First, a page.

Joffrey Lupul was considered one of the centerpieces in the Chris Pronger trade from last summer. The 26-year-old former 1st round pick was actually drafted by the Ducks in 2002, before being traded to Edmonton after his rookie and sophomore campaigns for, interestingly, Chris Pronger. Finally, he found himself back in Anaheim last season, where he was expected to build on a 25-goal season from the year before. Unfortunately, his season was cut short after only 10 goals and 23 games with the Ducks, thanks to a season-ending blood infection in his back, which required surgery. As it turns out, Lupul isn't out of the woods just yet, having suffered yet another setback to his back injury. Lupul hasn't trained in a month, and GM Bob Murray says he won't be able to start until he's off antibiotics and re-evaluated (which happens to be this week). He's almost guaranteed to miss the start of the season, and should not be drafted in any pool. But even with a full line-up of forwards in Anaheim, Lupul will be an asset once he’s ready to return, and could be a sleeper pick once 100% healthy. Keep an eye on him.

The Vancouver Canucks will be without their leading goalscorer to start the season, as winger Alex Burrows is still recovering from off-season shoulder injury. Originally pegged for a late-November, early-December return, Burrows is apparently ahead of schedule, and even did some skating on the first day of training camp.The 29-year-old Quebec native followed up on a breakout year in 2008-09, where he scored 28 goals, with an even better campaign in 2009-10, scoring 35 goals in a season where the Canucks were without Daniel Sedin for a considerable portion of the season. Expectations are again high for the Canucks and Burrows, and despite the injury, he is definitely a player that should be protected until he is ready to return. Save an IR spot for him if you get him, and take the chance, as he will perform and score when he comes back.

The Bruins will also likely start the season without center Marc Savard. Savard signed a lucrative 7-year contract extension last year, one that was the subject of much debate around the league, especially with the Kovalchuk saga over the past summer. Savard missed half of last season with several injuries, but the most significant was the concussion he suffered at the beginning of March, at the hands of Matt Cooke. Savard was brought back into the line-up for game 1 of the second round of the playoffs, where he scored the game-winner in a 5-4 barn burner, paying immediate dividends. We all know what would go on to happen to the Bruins in that series, and in retrospect, he may have been rushed back to the line-up, as it seems he is suffering from post-concussion syndrome, something the Bruins are all-too familiar with another center, Patrice Bergeron. While the Bruins are saying they are optimistic about Savard’s recovery, we all know this could already mean a lost season for Savard. On a positive note, this makes Tyler Seguin a much more valuable fantasy asset, but if you own Marc Savard, pray that yahoo puts him on the IR. If you haven’t drafted yet, be very cautious when it comes to drafting him, as his status is still very far from being assured.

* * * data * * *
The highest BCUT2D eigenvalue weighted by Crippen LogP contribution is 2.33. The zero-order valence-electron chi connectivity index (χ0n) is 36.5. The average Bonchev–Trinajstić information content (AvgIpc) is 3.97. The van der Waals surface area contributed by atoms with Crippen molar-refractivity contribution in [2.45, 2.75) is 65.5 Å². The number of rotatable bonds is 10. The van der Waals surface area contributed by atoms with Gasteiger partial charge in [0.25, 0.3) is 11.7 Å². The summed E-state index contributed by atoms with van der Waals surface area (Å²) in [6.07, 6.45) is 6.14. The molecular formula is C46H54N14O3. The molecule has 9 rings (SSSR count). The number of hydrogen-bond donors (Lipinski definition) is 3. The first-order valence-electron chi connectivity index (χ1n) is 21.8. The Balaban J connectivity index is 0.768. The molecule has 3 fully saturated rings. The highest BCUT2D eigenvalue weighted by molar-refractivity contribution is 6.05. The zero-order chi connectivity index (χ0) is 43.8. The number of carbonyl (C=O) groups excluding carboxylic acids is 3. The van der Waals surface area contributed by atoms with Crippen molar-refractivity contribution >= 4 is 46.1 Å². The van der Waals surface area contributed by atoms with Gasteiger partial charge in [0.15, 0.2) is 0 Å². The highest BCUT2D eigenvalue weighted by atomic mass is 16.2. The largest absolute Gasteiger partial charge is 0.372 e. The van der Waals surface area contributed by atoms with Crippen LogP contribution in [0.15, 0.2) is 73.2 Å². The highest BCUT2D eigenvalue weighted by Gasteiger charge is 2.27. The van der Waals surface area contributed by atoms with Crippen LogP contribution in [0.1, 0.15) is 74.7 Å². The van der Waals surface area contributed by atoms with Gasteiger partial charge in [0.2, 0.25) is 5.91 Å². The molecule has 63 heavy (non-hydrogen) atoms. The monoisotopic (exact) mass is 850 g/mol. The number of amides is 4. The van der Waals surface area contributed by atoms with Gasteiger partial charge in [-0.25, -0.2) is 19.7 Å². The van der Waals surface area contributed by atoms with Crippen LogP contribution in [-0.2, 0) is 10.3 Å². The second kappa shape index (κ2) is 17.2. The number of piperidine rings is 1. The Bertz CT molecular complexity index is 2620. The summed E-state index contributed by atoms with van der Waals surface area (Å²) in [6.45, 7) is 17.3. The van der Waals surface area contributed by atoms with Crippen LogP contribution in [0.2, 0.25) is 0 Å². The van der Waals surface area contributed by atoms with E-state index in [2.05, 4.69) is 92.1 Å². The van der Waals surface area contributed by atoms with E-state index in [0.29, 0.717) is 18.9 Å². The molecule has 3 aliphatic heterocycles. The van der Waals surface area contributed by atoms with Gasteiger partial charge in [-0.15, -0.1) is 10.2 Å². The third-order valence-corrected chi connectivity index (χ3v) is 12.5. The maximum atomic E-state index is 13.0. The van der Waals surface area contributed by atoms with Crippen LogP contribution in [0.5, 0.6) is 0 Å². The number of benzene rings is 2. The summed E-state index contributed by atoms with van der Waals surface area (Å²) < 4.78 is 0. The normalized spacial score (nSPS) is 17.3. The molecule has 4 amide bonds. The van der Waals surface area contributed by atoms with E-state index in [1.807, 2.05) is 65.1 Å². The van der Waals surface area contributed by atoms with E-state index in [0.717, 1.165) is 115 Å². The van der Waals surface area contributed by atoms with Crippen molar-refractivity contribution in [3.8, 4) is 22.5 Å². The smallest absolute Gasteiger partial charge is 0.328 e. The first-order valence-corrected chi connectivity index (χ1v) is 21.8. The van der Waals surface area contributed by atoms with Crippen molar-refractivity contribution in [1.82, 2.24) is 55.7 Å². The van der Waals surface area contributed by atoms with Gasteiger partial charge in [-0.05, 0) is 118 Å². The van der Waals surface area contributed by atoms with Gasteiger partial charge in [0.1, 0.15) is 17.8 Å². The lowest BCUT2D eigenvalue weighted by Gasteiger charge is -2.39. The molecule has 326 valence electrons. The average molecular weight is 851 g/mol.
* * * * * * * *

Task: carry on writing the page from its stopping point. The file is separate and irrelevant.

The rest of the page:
In what seems to be turning into a regular occurrence, star Habs’ defenseman Andrei Markov finds himself back on the IR. Just like Marko Sturm, Markov suffered a playoff-ending knee injury in game 1 of round 2 versus Pittsburgh, at (again) the hands of Matt Cooke. The torn ligament was surgically repaired, which would imply a six-month recovery period, but the Canadiens remained coy all throughout the playoffs and the summer, suggesting to fans that Markov could return earlier than expected. We’re better off hedging our bets and assuming the worst, which would be a mid-November return at the earlier. Even Markov played games with the media, saying he’d "like to come back tomorrow, but it's not possible yet.” On his possible return: "Maybe another month. Maybe more, maybe less." So, let’s stick to November. He should be on Yahoo’s IR list when the season starts, and should definitely be picked up and protected, even with the injury, as history has shown that Markov generally has strong runs upon returning from major injuries, and is always a valuable fantasy asset, when healthy. Those last two works, however, might be key.

Number one on our list is one of last year’s Selke nominees, Jordan Staal. Staal was expected to have a breakout season on the top six with the Pens, his first permanent gig on a top line. As TCL’s Quinn Mell-Cobb pointed out last week, the injury likely means that the expected combination of Evgeni Malki and Sidney Crosby will likely be put on hold to start the season. Staal suffered a lacerated tendon in his big toe in last year’s playoffs, at the hands of PK Subban, but was rushed back into the line-up to finish the series, which may have turned out to be a mistake. Even though Staal isn’t expected to miss more than a few games, the injury is significant because it changes the entire chemistry of the Pens’ top six. In Montreal, the Canadiens have the defensive depth and experience to temporarily replace Andrei Markov, in guys such as Subban and Roman Hamrlik. In Boston, Marc Savard will be replaced by Tyler Seguin. And the Ducks and Canucks will have no trouble making up for the loss of Lupul and Burrows, provided their prompt returns. But an already thin top six in Pittsburgh means another October of experimenting and uncertainty for the Pens, and it could have a worse effect than first considered, if Staal’s progress is slower than we think. While you shouldn’t hesitate in drafting Staal if you can, the effect of this injury on his production should be questioned.

Which injury is the most significant, for their teams and for fantasy leagues? Vote here and make your own lists in the comments below.



George Prax's picture

Neither would have made the list TBH. Drury would have maybe gotten an honorable mention. But I wouldn't pick him up in any league, salary cap or no cap, healthy or injured, lol.

Also, Mike Smith has a slight fracture in his finger, but shouldn't miss any regular season time. Still, considering Ellis has some time to shine now, so fantasy owners might want to look at Ellis if they had brushed him off as a back-up.